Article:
Sounds like something worth experimenting with. I doubt you could
really avoid (effectively) flushing the caches, but even if there are
just a few zero bits in the bitmap at the time of the tear-down, a
fair amount of time could be saved.
You'd be surprised how many 0 bits there will be in the average
process. Even if you bring in all of emacs, glibc, X11R6 libs
etc. and the anonymous memory, there are still a HUGE portion of the
address space totally unused.
But like you said, worth experimenting with :-) First test would be,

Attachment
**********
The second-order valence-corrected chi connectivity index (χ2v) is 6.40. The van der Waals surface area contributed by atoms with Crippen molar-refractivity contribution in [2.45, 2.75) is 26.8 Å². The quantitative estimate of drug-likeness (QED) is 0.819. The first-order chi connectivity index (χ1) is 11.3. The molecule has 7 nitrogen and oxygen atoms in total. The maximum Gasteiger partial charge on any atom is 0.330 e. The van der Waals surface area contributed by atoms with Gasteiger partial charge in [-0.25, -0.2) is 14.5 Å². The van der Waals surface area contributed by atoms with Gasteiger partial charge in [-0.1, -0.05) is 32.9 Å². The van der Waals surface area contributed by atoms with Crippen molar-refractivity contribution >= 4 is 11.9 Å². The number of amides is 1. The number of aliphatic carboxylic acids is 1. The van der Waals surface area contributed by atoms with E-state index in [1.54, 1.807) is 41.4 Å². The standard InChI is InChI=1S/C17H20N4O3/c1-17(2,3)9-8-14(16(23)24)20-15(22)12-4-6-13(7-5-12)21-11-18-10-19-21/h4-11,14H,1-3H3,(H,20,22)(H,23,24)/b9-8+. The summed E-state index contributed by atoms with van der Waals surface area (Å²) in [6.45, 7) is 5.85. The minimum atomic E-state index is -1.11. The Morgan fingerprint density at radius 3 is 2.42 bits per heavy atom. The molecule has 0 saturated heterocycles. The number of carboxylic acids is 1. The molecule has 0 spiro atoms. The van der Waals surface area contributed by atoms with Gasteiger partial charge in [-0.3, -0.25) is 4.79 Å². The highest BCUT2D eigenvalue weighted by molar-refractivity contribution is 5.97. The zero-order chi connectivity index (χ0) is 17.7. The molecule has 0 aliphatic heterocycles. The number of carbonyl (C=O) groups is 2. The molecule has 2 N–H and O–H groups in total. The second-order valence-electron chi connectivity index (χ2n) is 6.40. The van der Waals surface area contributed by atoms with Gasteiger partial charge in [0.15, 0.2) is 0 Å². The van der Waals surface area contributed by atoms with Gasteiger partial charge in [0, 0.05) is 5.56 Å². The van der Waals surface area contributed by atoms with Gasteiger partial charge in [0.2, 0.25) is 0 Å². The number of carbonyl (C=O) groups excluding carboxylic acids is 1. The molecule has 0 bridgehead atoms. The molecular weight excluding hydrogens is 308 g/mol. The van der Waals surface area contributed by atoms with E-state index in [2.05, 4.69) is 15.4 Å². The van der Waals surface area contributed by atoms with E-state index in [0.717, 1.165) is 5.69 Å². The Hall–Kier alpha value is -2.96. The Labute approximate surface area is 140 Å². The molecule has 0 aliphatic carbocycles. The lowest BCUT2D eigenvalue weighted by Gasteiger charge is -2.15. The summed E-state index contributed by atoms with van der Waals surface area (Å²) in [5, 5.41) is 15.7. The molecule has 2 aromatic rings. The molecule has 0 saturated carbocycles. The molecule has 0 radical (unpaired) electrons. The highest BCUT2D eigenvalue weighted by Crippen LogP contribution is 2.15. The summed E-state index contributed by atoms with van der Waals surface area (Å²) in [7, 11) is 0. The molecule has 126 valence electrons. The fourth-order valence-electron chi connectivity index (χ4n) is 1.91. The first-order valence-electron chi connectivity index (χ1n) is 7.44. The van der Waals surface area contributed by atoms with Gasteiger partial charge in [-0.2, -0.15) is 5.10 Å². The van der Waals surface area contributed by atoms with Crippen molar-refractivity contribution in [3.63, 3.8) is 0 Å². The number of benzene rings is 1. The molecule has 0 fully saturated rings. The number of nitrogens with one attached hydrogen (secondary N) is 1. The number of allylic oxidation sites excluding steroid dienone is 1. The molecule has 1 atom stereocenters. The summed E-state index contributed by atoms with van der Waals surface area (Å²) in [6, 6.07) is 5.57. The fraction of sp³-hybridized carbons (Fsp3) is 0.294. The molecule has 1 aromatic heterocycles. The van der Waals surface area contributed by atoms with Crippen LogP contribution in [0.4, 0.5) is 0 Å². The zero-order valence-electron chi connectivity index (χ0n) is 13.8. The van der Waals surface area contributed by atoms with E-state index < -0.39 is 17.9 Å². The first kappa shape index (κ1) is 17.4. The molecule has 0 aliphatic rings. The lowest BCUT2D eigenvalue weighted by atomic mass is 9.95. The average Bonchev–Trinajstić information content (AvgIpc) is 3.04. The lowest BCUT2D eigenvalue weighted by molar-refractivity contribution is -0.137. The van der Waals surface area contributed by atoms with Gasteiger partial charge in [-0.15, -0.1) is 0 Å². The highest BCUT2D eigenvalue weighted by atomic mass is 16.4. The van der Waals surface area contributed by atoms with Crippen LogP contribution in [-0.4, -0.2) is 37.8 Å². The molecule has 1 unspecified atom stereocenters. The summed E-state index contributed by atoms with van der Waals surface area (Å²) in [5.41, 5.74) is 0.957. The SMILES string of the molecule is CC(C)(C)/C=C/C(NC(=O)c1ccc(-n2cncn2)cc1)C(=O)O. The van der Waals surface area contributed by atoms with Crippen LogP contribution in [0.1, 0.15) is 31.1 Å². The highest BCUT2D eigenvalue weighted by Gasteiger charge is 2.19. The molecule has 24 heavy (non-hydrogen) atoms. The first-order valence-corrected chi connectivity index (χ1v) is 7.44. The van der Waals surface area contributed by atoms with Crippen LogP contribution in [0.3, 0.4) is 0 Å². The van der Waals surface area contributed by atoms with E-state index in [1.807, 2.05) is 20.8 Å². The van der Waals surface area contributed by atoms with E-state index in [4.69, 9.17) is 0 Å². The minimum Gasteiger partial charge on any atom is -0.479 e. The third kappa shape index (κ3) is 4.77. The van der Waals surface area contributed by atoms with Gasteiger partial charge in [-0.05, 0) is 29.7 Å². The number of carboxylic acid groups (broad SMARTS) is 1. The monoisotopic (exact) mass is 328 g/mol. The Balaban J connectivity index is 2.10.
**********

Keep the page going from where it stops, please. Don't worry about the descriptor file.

start with 1 unsigned long as the bitmask in mm_context_t. Just
implement the bit setting part. Then at exit() count how many 0 bits
are left, record this into some counter table which has one counter
for 0 --> N_BITS_IN_LONG. Make some debug /proc thing which spits the
table out. (hint: at fork, clear out the child's bitmask before
copy_page_range is run for best results :-)
You can use this to do vaious things and see how much there is to gain
by going to two unsigned longs, three, etc.
Then you can hack up the actual clear_page_tables optimization (to
start) and measure the result.
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